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If you don’t protect your relationship with God, your relationship will likely deteriorate. You have an enemy that is doing all he can to destroy you.
The war against the saints is real. The enemy, the devil, wants to create animosity between believers and God. He accomplishes this by convincing believers that God is harmful, evil, or even uncaring.
Stay alert! Watch out for your great enemy, the devil. He prowls around like a roaring lion, looking for someone to devour.1 Peter 5:8 NLT
The devil never ceases to slander humans to God.
Then I heard a loud voice in heaven say:Revelation 12:10 NIV
“Now have come the salvation and the power
and the kingdom of our God,
and the authority of his Messiah.
For the accuser of our brothers and sisters,
who accuses them before our God day and night,
has been hurled down.
Here are three ways you can protect your relationship from these attacks:
1 – Protect Your Relationship With God by Knowing Jesus’s Audience
The world can be divided into two sets of people: believers and non-believers. When Jesus interacts with people in the Bible, He is usually tough on the people who are against Him and compassionate toward people who are fragile. In the following text, He equates “little ones” or “children” to “those who believe in me.”
“If anyone causes one of these little ones—those who believe in me—to stumble, it would be better for them to have a large millstone hung around their neck and to be drowned in the depths of the sea. Woe to the world because of the things that cause people to stumble! Such things must come, but woe to the person through whom they come!Matthew 18:6-7 NIV
And, when He references causing people to stumble, He is talking about the evil in the world that wants to harm one of His children. This passage in Matthew doesn’t mean that God wants one of His children to die. This isn’t a message of condemnation for believers. His audience is non-believers, not believers.
2- Protect Your Relationship With God by Asking for the Right Gifts
What you want can be divided into two categories: external (or worldly) blessings and internal blessings. A worldly blessing will expire at the end of this life but a spiritual blessing lasts forever.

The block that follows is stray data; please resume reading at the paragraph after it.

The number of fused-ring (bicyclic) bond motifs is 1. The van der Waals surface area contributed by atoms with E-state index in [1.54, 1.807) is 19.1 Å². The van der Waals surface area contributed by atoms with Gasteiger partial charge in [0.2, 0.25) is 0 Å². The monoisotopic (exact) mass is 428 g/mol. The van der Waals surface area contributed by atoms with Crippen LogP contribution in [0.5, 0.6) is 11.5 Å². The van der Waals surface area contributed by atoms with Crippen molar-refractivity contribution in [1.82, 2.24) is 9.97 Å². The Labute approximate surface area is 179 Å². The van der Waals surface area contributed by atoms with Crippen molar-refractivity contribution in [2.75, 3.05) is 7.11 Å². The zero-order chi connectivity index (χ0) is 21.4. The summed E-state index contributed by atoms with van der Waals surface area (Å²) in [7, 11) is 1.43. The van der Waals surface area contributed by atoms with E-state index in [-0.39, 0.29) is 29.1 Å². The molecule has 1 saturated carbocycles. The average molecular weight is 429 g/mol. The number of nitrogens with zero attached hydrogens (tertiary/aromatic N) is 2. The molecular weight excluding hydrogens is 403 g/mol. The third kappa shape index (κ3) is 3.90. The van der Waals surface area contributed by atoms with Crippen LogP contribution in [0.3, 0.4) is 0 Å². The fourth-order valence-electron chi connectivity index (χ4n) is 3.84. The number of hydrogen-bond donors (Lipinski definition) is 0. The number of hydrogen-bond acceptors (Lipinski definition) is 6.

You could ask God to improve your finances or health. I want more money. I want a bigger house. These are external changes. God, change my circumstances.
You can also ask God to help you mature. I want a better attitude. I want more patience. These are internal changes. God, change me.
If you ask with the wrong motives, God might not grant your desires (James 4:3). If you don’t get what you want, you might draw the wrong conclusions about God. God is withholding good things from me. God wants to give good gifts, but He is the one to determine what gift is needed and when it is needed.
It’s okay to ask for worldly gifts. However, you will protect your relationship with God if you don’t expect more from Him than He promises.
3- Protect Your Relationship With God by Putting God First
You can interpret your experiences in two different ways. You can focus on the negatives or the positives. To avoid painful misinterpretations, you must trust God more than your experiences.
The enemy will do all he can to create interference between you and God. One of the best ways he can accomplish this is by using your experiences against you.
The enemy wants to elevate your experiences above God. For example, if you lose your job, the enemy could attempt to sow fear into your life by promoting the idea that God isn’t taking care of you. If you agree, you are valuing what happens to you more than God.
All three of these examples will protect you from doubting that God is on your side. Whatever you do, don’t let the enemy gain a foothold in your relationship with God. A weakening loyalty to God will only create an opening for the devil to stir up confusion.
In what ways are you doubting God? Talk to God about your impressions of Him. Do all that you can to restore your sense of allegiance to Him. Protect your relationship with God at all costs (Matthew 18:8-9).
Matt Pavlik is a licensed professional clinical counselor who wants to see each individual restored to their true identity. He has more than 20 years of experience counseling individuals and couples at his Christian counseling practice, New Reflections Counseling. Matt and Georgette have been married since 1999 and live with their four children in Centerville, Ohio.